Pubdate: Wed, 12 Jun 2002
Source: Charlotte Creative Loafing (NC)
Copyright: 2002 Creative Loafing Charlotte, Inc.
Author: Tara Servatius
Bookmark: (Raves)


Staying Open Past City Council's Bed Time Costs Them Big

It's getting ridiculously expensive for dance clubs to stay open after
2:30am, say some of the owners of Charlotte's hottest clubs. Last
year, when the Charlotte City Council voted to force dance club owners
who wanted to stay open into the wee hours of the morning to get a
dance hall permit, city officials said that club owners could obtain
the permit for a nominal fee.

Club owner Andy Kastanas took that to mean that the permit might cost
him around $100. But since the ordinance went into effect last July,
the already pricey fees for the permit have nearly tripled. Combined
fees and charges for a 2003 permit now total $2,210. That's a big jump
from the fees the police department charged in 2002, when total fees
for the permit came to $760.

"I'm just so tired of messing with these people," said Kastanas. "We
were promised these fees would be very minimal."

Police department spokesperson Keith Bridges said that that's because
the department expected that about 30 clubs would apply for permits in
2002. Only 11 have applied. According to city policy, Bridges said,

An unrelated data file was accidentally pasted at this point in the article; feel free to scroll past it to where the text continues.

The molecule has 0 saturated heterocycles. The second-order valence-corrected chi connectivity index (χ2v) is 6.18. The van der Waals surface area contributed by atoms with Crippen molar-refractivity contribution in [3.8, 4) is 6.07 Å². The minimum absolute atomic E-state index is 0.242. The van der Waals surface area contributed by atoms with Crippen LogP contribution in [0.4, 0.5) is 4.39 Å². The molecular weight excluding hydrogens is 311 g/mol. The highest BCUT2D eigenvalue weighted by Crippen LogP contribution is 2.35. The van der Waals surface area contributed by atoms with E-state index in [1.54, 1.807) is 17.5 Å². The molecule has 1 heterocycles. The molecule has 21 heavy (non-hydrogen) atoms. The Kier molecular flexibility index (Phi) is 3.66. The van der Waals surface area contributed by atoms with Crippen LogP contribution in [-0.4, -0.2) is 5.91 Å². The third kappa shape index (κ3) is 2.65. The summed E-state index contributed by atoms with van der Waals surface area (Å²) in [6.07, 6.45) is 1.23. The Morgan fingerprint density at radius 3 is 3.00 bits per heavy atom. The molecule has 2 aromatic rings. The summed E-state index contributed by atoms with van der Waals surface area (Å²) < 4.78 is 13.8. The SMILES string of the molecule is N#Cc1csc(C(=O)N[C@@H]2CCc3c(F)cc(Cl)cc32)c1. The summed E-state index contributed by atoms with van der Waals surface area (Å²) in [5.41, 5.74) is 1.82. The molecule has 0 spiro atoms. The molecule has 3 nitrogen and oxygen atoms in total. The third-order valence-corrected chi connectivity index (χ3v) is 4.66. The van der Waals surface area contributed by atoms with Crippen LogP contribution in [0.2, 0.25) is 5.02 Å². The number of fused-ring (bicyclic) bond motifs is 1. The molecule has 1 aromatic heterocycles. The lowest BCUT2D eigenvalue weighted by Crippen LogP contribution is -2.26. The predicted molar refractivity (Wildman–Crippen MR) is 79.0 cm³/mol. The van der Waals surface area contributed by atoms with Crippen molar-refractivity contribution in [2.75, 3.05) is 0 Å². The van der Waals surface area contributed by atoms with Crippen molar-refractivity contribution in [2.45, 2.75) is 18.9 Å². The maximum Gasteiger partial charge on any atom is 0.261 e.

the department is supposed to recover 60 percent of the full cost of
running the permit program. Bridges says the program costs $41,607 to

Bridges says that fees have also gone up because in 2002, the police
didn't factor in the cost of the salary of an ABC officer who
dedicates about 15 percent of her time to enforcing the ordinance. The
cost of running the program is determined by taking a percentage of
the salaries of the entire chain of command responsible for enforcing
the ordinance.

Kastanas, who owns Mythos dance club, says he's not sure what the club
is getting for its money because he hasn't seen much of a police
presence in the area. But Sergeant Eddie Levins says that most of the
enforcement checks the department does utilize undercover police
officers, so Kastanas wouldn't necessarily know they were present at
his club.

City council members first focused their attention on the dance clubs
after police reported to the city's public safety committee that
illegal teenage dance and drug parties called raves were taking place
in rented warehouses, fields and other out-of-the-way places. Though
there was little or no relation between the established dance clubs
and the fly-by-night teen parties, the city decided to target dance
clubs that cater to adults by forcing them to get permits to stay open
later on the theory that teens sometimes snuck into the clubs.

The dance hall ordinance requires any club not already regulated by
the state or county Alcohol Beverage Control Board to obtain a
one-year permit from the city to operate. ABC permitted clubs that
cater to 18-and-over patrons are also required to obtain a permit to
stay open after 2:30am. According to the ordinance, teen clubs can
keep their doors open Sunday through Thursday until 11pm and until
midnight on weekends.

The police-issued permit can be suspended or revoked if operators
knowingly allow illegal drug use inside or violate ABC laws. Club
owners who don't get permits can be fined up to $500 a day for keeping
their doors open past the curfew.
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